Published on August 24, 2023
By Dr. Scott Ruhren
A hard, gray cone from a pitch pine tree has been in my office for over 30 years. I collected it on a field trip through the New Jersey pinelands, a vast plant community shaped by fire. Most pinecones involuntarily open and drop their seeds as they dry out. This cone has remained glued shut for decades.
Ecologically, fire is a natural and regenerative disturbance in many natural areas, including those found in Rhode Island. Most grassland and forest fires are ignited by lightning or other natural causes, though some are a result of arson and human accidents.
A powerful evolutionary and ecological force, fire alters but does not destroy habitats. There are, however, balances and tradeoffs. Fire helps cycle nutrients, breaks down excess debris, and raises soil pH, which favors beneficial bacteria, suppresses diseases and helps to control invasive plants. If fires are too frequent or too intense, however, nutrients can be lost to erosion. Some species may die, and invading species may colonize openings. This is why conservationists track the aftermath of fires.
Historically, grasslands were burned annually in an effort to shape and maintain them. Though burning consumes a lot of nitrogen (a key nutrient), burned grasslands are productive because of reduced plant competition, suppression of woody and invasive species, and the release of nutrients back into the soil.
Forest fires are even more variable. Pine forests may naturally burn as frequently as 1 to 10 years. Through time, species in fire-prone forests have adapted to this disturbance. Many hardwood species, such as oaks, hickories, ash, and some maples, are susceptible to fire, and it affects their presence and numbers. Hardwoods increase while pines decrease when fire frequency is low.
Survival mechanisms of animals include fleeing, if possible, and hiding underground. Plants may survive safely as seeds in the soil, and some are even resistant to fire. Some plant seeds do not germinate until after a fire has moved through.
Pitch pine is a classic example of a fire-adapted species. This native tree thrives after fire, and in habitats that burn frequently, special adaptations have evolved. Its thick bark and well-protected buds allow this species to come back quickly. Cones of pitch pine in frequently burned forests often exhibit serotiny – this is when cones stay closed with natural resin until the glue melts, like the pine cone in my office. Seeds then flutter down to fertile bare ground left by the fire.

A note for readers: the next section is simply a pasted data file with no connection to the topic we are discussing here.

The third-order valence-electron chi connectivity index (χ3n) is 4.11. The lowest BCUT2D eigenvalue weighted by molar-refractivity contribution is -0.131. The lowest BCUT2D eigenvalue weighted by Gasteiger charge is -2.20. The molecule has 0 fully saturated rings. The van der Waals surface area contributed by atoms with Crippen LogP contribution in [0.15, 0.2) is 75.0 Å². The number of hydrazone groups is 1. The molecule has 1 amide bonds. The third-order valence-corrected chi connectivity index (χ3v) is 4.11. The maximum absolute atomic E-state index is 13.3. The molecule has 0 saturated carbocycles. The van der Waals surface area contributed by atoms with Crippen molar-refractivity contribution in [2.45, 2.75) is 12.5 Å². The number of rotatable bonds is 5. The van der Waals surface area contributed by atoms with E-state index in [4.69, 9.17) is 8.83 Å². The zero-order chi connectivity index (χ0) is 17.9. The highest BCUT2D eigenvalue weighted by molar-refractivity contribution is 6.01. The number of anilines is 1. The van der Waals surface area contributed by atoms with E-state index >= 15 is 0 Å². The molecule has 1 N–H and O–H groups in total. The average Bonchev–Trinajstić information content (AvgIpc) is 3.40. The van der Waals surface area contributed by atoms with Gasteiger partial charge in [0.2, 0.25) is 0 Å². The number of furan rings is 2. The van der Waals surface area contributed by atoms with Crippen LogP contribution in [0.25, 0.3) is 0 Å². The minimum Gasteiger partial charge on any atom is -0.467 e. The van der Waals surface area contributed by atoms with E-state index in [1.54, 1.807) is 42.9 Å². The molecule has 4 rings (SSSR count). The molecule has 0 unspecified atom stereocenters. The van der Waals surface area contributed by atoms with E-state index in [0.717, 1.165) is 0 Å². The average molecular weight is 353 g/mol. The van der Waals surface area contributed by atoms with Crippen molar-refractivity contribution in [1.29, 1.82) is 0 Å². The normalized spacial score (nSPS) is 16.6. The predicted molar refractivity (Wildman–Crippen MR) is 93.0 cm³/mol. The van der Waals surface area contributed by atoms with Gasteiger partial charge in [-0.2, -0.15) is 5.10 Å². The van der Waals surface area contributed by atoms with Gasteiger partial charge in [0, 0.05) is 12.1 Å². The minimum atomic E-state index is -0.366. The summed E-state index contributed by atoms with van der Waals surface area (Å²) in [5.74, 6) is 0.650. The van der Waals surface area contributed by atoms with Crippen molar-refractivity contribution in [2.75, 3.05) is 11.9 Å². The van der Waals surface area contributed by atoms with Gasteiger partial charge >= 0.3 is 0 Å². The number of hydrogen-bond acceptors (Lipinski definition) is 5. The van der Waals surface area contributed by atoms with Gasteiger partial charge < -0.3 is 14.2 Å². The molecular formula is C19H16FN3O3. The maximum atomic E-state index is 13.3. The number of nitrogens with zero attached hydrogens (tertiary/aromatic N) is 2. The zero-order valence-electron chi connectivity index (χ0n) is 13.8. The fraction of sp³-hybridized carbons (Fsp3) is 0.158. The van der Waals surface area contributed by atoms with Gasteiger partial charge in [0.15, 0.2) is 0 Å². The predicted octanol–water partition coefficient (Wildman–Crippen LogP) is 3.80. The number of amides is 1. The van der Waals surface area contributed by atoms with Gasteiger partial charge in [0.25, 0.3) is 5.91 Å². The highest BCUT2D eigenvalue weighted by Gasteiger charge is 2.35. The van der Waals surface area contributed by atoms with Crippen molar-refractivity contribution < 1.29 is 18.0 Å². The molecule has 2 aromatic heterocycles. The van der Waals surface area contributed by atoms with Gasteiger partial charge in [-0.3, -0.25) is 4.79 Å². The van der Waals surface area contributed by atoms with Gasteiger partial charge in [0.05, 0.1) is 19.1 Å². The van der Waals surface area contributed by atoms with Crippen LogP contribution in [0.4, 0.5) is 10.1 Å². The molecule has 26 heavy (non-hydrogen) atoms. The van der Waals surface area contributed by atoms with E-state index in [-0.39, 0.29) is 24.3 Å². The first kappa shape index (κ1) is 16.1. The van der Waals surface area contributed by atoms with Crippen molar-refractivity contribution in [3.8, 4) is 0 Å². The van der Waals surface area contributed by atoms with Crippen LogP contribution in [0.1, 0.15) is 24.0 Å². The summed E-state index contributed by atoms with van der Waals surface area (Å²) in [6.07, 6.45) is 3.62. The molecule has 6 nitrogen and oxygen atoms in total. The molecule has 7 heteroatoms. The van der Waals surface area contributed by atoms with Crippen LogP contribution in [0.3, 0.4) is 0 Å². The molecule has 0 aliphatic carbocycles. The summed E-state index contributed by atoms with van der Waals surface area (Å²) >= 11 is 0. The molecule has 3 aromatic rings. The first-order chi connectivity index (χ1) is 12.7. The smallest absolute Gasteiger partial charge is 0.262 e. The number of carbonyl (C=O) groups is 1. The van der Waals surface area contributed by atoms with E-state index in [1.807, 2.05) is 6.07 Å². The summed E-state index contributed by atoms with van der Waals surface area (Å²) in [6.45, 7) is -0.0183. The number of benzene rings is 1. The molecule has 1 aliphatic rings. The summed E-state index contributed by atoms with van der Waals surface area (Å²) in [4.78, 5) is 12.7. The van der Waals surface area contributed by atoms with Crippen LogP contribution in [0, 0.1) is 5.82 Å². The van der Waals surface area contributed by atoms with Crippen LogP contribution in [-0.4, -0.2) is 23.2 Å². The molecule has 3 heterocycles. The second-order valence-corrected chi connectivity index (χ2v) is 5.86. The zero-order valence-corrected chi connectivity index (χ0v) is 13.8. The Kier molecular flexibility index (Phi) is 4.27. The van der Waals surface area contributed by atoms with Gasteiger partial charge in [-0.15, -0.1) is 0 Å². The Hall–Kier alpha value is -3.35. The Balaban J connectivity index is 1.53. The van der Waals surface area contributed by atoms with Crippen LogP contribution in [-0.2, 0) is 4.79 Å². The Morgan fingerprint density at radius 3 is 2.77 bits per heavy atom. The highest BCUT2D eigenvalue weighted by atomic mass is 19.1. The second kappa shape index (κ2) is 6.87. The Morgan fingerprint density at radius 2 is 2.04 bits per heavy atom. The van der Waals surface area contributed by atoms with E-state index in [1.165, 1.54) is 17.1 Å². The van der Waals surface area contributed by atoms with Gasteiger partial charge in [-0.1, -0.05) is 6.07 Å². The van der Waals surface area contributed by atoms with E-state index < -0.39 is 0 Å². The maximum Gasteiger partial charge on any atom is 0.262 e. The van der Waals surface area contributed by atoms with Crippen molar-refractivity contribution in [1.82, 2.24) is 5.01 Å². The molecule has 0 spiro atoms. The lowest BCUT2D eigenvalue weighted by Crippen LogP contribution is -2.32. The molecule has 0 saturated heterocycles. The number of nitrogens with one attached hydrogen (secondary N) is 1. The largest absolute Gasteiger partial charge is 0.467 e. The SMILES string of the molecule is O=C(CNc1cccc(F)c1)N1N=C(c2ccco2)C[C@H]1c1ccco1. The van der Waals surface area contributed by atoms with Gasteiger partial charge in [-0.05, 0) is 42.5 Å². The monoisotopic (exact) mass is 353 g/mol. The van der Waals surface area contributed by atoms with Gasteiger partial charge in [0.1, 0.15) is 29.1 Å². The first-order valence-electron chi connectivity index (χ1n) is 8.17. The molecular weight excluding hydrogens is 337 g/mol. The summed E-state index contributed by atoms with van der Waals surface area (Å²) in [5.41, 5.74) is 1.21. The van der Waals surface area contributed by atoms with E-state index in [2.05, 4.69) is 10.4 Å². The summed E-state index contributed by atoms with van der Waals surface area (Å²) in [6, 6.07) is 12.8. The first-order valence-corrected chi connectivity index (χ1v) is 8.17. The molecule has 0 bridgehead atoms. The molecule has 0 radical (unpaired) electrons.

As science reveals more about fire, many agencies, including the US Forest Service, have changed their approaches and views of this disturbance over the past 50 years. Suppression of all fires may not be good policy, as habitats change and may lead to hotter fires. In recent years, Smokey Bear’s slogan changed from “prevent forest fires” to “prevent wildfires” or uncontrolled, severe fires.
Humans have been using fire as a land management tool for about half a million years. Indigenous people worldwide have used fire to clear land for crops and hunting. Land managers use fire to maintain rare native species. However, even carefully controlled burns are a challenge. Weather must be perfect, and public safety becomes more pressing as more humans live near managed landscapes.
Abundant wood and weather conditions combined with an igniter have led to recent fires in southern Rhode Island, and Canada has been severely impacted this summer. However, one must remember that fire is a vital part of many ecosystems, and climate change will likely exacerbate the effects of forest fires in some regions. Careful monitoring and vigilance of natural habitats, as well as educating and communicating with the public, will be vital to reduce unwanted fires.
Dr. Scott Ruhren is the Director of Conservation at the Audubon Society of Rhode Island.